AMD takes the budget gaming market part 2: The cheap gaming laptop.

Posted: August 26, 2011 by ryanlecocq in Features, Technology

Brown Sugar


I hate to be a fanboy, but AMD is really impressing me with their new APUs.  I built the E-350 HTPC as soon as I heard about them and a couple of weeks ago I built a mid-size desktop to test out the A8 with Hybrid Crossfire.  Both of those systems met and exceeded my expectations in every way and this week’s project is no different.

I heard rumblings on the internets of a new A6 powered Asus laptop that could run any game at decent settings that could be had with descounts for under $500 (the normal MSRP is $699, still cheap).  That’s not the sort of thing I hear every day, so naturally I made gathering the pennies an A-1 priority.  Here’s what I got:


Asus K53TA  

AMD A6 m3400 quad-core @1.4GHz/2.3GHz turbo

4GB DDR3 1333MHz RAM

AMD Radeon HD6720G2 (HD6520 on APU+HD6650 dedicated card)


15.6″ 1366×768 screen

On paper it’s a pretty impressive set of specs.  As I do with any new tech, I ran it through a full battery of tests.  With a lot of help from users on several forums, I’ve thoroughly tested the max performance.

I’ll start with the bad news:  The Crossfire so far works only marginally.  All games ran fine with Crossfire on, but I almost always got better framerates using only the dedicated HD6650.  There were a few exceptions, but for the most part, just turning Crossfire off worked best.

Other than that, it’s all good.  I was able to undervolt and overclock the CPU cores to run at 2.3-3.0GHz while staying under 75C.  There are several guides on how to do this, just Google the model.  Every game I played, including Deus Ex: Human Revolution, ran at good framerates in med-high settings at native resolution.  Here are a few examples:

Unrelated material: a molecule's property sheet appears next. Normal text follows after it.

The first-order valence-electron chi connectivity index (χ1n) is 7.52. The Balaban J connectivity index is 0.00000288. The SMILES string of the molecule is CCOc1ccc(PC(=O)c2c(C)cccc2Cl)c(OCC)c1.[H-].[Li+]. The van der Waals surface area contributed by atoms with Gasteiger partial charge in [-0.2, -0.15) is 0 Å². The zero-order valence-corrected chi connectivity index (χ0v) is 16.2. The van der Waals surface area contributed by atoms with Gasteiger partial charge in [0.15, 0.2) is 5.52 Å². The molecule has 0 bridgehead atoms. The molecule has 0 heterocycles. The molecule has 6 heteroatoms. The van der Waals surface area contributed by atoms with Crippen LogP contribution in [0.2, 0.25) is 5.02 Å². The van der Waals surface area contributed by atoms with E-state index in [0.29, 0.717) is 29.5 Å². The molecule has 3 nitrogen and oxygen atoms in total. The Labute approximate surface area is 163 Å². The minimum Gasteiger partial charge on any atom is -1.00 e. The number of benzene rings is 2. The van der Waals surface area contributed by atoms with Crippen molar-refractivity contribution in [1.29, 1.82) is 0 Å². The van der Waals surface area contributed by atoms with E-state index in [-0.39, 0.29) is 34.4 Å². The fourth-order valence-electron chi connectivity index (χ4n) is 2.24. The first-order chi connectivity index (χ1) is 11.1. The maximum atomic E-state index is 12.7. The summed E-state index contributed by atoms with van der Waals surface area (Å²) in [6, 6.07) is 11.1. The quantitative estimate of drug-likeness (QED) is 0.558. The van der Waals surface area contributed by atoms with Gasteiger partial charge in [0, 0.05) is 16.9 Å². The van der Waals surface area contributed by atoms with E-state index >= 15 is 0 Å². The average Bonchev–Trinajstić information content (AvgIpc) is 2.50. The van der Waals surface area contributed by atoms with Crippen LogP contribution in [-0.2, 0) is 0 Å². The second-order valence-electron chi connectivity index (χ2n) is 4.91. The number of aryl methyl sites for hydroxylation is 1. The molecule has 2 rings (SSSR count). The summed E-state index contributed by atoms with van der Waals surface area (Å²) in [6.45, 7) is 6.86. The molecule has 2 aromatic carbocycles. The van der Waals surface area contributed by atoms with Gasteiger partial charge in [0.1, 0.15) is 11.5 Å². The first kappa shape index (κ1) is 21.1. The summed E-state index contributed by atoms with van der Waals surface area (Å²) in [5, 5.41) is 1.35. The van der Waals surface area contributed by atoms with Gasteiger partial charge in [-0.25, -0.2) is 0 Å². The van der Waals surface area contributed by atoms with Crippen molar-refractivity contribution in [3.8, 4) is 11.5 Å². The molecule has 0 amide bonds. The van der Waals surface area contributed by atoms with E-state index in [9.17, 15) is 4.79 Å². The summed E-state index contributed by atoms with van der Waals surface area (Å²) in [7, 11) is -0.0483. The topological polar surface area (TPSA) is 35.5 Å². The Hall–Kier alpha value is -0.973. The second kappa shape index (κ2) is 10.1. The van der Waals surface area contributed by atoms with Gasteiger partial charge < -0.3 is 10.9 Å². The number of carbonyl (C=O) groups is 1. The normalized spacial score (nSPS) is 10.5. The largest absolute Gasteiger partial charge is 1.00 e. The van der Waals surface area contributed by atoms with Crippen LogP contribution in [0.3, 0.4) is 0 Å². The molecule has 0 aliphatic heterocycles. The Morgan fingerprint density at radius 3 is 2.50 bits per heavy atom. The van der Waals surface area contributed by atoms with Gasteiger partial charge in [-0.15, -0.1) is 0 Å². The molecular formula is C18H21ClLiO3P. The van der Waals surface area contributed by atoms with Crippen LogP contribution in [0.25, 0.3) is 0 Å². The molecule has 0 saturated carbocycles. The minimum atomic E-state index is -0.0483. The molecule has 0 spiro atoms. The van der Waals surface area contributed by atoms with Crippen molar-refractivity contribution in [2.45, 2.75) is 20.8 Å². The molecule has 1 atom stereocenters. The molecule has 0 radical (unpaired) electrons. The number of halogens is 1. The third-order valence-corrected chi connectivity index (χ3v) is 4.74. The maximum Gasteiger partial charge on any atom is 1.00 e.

Deus Ex: Human Revolution – 35-50fps Med-high settings

Fable III – 30-50fps Med settings

Alice: Madness Returns – Max settings 30fps (capped for some reason, this game always runs at 30fps)

RIFT – Med-high settings with tweaks 30-60fps

Crysis 2 – Gamer settings 30-50fps (poor DX9 peformance!  Make sure you have the latest Crysis 2 version)

Fallout: New Vegas – High settings 40-60fps

Portal 2 – Max settings 30-60fps

So there you have it.  It took a little tinkering to get the best performance, but it wasn’t too difficult.  There has never been, to my knowledge, a better deal on a laptop for gaming.  The quality of gaming on this laptop simply can’t be beat at even hundreds of dollars more.  In the past any laptop that could really, feasibly play current games came at not only a high price but a lot of inconvenience.  Low battery life, large size, high heat etc. are not a problem with this notebook.

I really hope that what AMD is doing will bring PC gaming back into the mainstream.  Laptops are a huge part of the inexpensive computer market and gaming has previously not existed at this price point.  The increasing popularity of games like The Sims among casual PC users has made inexpensive graphics solutions a competitive market.  This chipset does more than compete, it creates a new class.  Now the question isn’t “How cheap can I get a computer that runs The Sims?”  It’s “How cheap can I get a computer that runs everything?”  If you asked that a year ago, the salesperson would have hemmed and hawed and told you “over $1000.”  Today they would point you to the K53TA.

  1. cafefadein says:

    I bought one of these too. You get a lot for your money especially if you’re a gamer!

  2. sacman says:

    I want one now but they are like $750 now??????

  3. ryanlecocq says:

    The K53TA is no longer available at $450 in the configuration I bought. The next best thing is unfortunately the A53TA for $600. It’s just the exact same thing but rebranded with a higher price tag. Still a good deal, but considering the K53TA was the same specs for less, also kind of a ripoff. No worries though, more models will be aiming at this price point soon. There is an Acer model right now that has a slightly (very slightly) weaker dual graphics combo for $520. There’s another fairly comparable Acer i3 plus GT520 system too for $500, but the GT520 is only equal to the dedicated card of the other one, things that benefit from dual graphics will still be better on the 6470m one. Links below.

    $520 w/ Radeon dual graphics

    $500 with GT520

  4. momoko says:

    I hope more and more APUs with powerful GPU (dedicated or DualGraphics) flooding all the segments.
    We still use expensive Intel laptops for absolute CPU performance such as Photoshop etc, but other than that AMD laptops rock!

    Interestingly APUs somewhat had longer battery life than intels, must confirm again for that issue

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